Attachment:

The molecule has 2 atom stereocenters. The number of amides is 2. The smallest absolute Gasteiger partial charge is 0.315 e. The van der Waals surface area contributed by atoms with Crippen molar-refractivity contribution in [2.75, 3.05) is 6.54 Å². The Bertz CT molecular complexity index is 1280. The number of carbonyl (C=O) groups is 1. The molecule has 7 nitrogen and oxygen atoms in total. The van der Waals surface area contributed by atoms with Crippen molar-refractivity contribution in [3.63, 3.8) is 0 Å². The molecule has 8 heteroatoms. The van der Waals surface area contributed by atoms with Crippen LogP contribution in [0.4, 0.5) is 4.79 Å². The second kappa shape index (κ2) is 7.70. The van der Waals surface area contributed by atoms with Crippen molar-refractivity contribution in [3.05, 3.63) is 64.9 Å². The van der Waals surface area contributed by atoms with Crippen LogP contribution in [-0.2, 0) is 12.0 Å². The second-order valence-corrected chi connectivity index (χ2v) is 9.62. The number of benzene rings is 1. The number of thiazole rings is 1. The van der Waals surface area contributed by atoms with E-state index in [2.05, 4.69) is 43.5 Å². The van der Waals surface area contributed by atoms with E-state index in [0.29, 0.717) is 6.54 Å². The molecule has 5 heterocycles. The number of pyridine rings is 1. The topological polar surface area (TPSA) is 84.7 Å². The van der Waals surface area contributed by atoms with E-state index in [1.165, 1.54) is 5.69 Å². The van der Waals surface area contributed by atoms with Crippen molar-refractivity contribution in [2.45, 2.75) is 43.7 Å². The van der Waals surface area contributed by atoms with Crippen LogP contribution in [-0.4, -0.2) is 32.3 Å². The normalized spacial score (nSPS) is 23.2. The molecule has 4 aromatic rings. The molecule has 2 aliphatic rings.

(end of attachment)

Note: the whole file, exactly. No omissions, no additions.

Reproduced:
The molecule has 2 atom stereocenters. The number of amides is 2. The smallest absolute Gasteiger partial charge is 0.315 e. The van der Waals surface area contributed by atoms with Crippen molar-refractivity contribution in [2.75, 3.05) is 6.54 Å². The Bertz CT molecular complexity index is 1280. The number of carbonyl (C=O) groups is 1. The molecule has 7 nitrogen and oxygen atoms in total. The van der Waals surface area contributed by atoms with Crippen molar-refractivity contribution in [3.63, 3.8) is 0 Å². The molecule has 8 heteroatoms. The van der Waals surface area contributed by atoms with Crippen LogP contribution in [0.4, 0.5) is 4.79 Å². The second kappa shape index (κ2) is 7.70. The van der Waals surface area contributed by atoms with Crippen molar-refractivity contribution in [3.05, 3.63) is 64.9 Å². The van der Waals surface area contributed by atoms with Crippen LogP contribution in [-0.2, 0) is 12.0 Å². The second-order valence-corrected chi connectivity index (χ2v) is 9.62. The number of benzene rings is 1. The number of thiazole rings is 1. The van der Waals surface area contributed by atoms with E-state index in [2.05, 4.69) is 43.5 Å². The van der Waals surface area contributed by atoms with E-state index in [0.29, 0.717) is 6.54 Å². The molecule has 5 heterocycles. The number of pyridine rings is 1. The topological polar surface area (TPSA) is 84.7 Å². The van der Waals surface area contributed by atoms with E-state index in [1.165, 1.54) is 5.69 Å². The van der Waals surface area contributed by atoms with Crippen molar-refractivity contribution in [2.45, 2.75) is 43.7 Å². The van der Waals surface area contributed by atoms with Crippen LogP contribution in [-0.4, -0.2) is 32.3 Å². The normalized spacial score (nSPS) is 23.2. The molecule has 4 aromatic rings. The molecule has 2 aliphatic rings.